From m204wiki
Jump to navigation Jump to search

SirLib is a change management system for User Language procedures residing in Model 204 procedure files. It is a companion product to SirPro, with SirPro providing change-creation functions, and SirLib providing the functions that apply and back out changes.

SirLib is part of the RKTools family of products from Rocket Software. Prior to version 7.5 of Model 204, the RKTools family was known as UL/SPF and required the installation of the Sirius Mods, with a version equal to or higher than the SirLib version. As of Model 204 V7.5, the functions and facilities necessary to run RKTools are built into the Model 204 Online load module.

As of version 7.7 of RKTools, SirLib and SirPro are accessible through one or both of the RKTools user interfaces (3270 or RKWeb). The SirLib wiki pages primarily describe the TN3270 interface, although its appearance and functionality is approximately the same as in the RKWeb interface, which uses Janus Web Legacy Support to map the SirLib-specific TN3270 screens to your web browser.

SirLib and configuration management

SirLib runs as an application subsystem inside a Model 204 Online, as does SirPro, a package of productivity tools. Together they provide a complete, integrated SOUL developers' environment. SirPro provides the programmers' environment, and SirLib provides the management environment for applying and backing out updates.

There is some overlap in programmer and management activity in managed environments, and there is no reason why programmers cannot be responsible for performing SirLib functions. This document covers briefly the SirPro functions related to managed changes. These functions are also covered in the SirPro pages.

Configuration management functions typically fall into four categories:

  • Identifying, grouping, and documenting system changes.
  • Providing an environment for controlling change and programmer activity.
  • Backing out changes.
  • Reporting on system configurations.

SirLib provides specific functions for each facet of change control. Furthermore, SirLib reduces the complexities of procedure distribution to such an extent that only a single, small procedure file needs to be distributed to production environment(s), no matter how many applications run in that environment.

In addition, SirLib is designed to provide specific mechanisms to automate and simplify programmers' tasks:

  • SirLib prevents programmers overwriting each others' changes. In typical change management systems, this involves a procedure lock. SirLib performs this function without locking procedures.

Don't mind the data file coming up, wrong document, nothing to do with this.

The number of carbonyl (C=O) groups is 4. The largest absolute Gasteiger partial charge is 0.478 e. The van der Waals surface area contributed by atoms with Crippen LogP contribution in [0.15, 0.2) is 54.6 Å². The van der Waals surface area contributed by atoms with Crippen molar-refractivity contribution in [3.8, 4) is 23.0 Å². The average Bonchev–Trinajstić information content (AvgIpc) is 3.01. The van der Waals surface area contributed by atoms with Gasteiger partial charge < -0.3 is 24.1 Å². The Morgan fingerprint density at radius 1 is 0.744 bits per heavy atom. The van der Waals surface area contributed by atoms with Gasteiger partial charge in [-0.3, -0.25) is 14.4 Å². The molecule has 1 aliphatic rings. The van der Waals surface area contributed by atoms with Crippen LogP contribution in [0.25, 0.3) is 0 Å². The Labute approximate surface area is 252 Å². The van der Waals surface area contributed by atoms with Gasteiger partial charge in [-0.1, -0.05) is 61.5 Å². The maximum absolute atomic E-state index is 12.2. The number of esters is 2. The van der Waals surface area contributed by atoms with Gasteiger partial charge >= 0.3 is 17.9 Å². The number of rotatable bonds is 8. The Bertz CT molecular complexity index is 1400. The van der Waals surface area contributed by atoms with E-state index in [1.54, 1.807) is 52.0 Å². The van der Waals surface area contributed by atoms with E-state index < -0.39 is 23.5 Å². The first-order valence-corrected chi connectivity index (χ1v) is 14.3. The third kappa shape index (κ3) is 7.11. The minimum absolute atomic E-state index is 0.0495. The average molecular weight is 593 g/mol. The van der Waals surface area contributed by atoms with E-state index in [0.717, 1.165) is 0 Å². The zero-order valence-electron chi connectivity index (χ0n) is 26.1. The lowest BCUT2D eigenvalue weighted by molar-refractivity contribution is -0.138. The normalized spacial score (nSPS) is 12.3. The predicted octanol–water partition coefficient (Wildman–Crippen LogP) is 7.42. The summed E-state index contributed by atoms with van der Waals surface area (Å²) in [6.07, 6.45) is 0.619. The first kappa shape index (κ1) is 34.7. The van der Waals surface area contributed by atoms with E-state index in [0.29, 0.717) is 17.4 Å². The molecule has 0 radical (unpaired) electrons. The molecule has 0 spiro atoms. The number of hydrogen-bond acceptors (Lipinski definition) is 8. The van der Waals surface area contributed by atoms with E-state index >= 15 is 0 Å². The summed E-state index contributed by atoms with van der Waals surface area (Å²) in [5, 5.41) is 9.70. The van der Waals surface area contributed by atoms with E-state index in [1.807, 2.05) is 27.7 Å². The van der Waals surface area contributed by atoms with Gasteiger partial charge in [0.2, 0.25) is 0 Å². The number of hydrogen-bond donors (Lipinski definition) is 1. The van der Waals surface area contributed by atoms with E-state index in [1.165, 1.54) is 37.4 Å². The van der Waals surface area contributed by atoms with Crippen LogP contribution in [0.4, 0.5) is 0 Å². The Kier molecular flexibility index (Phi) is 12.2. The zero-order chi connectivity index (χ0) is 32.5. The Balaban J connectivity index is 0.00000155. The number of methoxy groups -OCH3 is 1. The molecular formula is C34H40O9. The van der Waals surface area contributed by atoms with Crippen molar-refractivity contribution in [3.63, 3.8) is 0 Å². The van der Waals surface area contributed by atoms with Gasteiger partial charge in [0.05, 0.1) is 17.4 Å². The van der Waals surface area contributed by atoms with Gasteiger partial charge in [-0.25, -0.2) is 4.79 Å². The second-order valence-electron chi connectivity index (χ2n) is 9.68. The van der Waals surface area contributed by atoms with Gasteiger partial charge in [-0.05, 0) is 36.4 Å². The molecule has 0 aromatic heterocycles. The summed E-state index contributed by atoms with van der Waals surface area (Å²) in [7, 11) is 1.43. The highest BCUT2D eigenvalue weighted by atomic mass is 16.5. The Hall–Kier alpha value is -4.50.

• SirLib allows developers to continue working in the manner they're used to. SirLib does not dictate a development method.
  • SirLib allows for quick fixes and fast backout of changes when introduced changes cause production problems.
  • Reporting capabilities are integrated, and the data for reporting does not have to be manually entered — reporting data is generated to the internal dataset SIRLIBD when system activity occurs.
  • Verification of change level (or status, release number, etc.) is available in all environments where SirLib runs, via both reports and optional internal procedure comments.

Most change management systems will not work in Model 204, because:

  • They cannot be integrated with developer tools.
  • They cannot handle the long procedure names permitted in Model 204.
  • They don't understand the concept of Model 204 GROUPs.

SirLib was designed to deal with all these change management issues and to work under a wide range of Model 204 configurations. SirLib provides primarily a means to achieve a well-managed SOUL environment: it doesn't dictate procedure promotion schemes, and it doesn't force any project to manage its changes the same way as other projects in the same shop. A shop can standardize on a single mechanism, while allowing each project to promote changes via a path that is as simple and straightforward as possible.

In addition, SirLib allows multiple users to make updates to the same procedure at the same time, and it eliminates the risk of programmers overwriting each others' changes. Essentially the granularity of an update is reduced to a section of a program, and possible update collisions are detected and handled unambiguously and early in the development process.

A managed update refers to any change to a Model 204 procedure which is managed by the change management system. In this document, that means any change generated using SirPro and applied using SirLib. Managed updates may be small bug fixes, major application enhancements, or additions and deletions of whole procedures. Managed and unmanaged updates are made with the TN3270 full-screen interface to the Model 204 SirPro editors, or with the RKWeb Build > Edit option.

A managed file is a file that is being managed by a change management system, in this case, SirLib. In managed files, only managed updates should occur. If unmanaged updates are allowed to occur to procedures in managed files, the entire change management scheme can be compromised. This is why it is recommended that you:

  1. Convert your managed files to PUBLIC with low (X'0221') privileges.
  2. Allocate the files to the SIRLIB subsystem.

Then anyone can read the file, but only the change management system can update procedures in it.

Getting started

If this is your first time using SirLib, read SirLib "getting started" steps for SirLib and SirPro environment configuration tips, before you continue with the detailed portions of the SirLib topics.

SirLib topics

The SirLib documentation consists of the pages listed below. This list is also available as a "See also" link from each of the pages.

For information about product changes and Model 204 feature support per SirLib version, see the release notes.

For information about product error messages, see MSIR. messages.

See also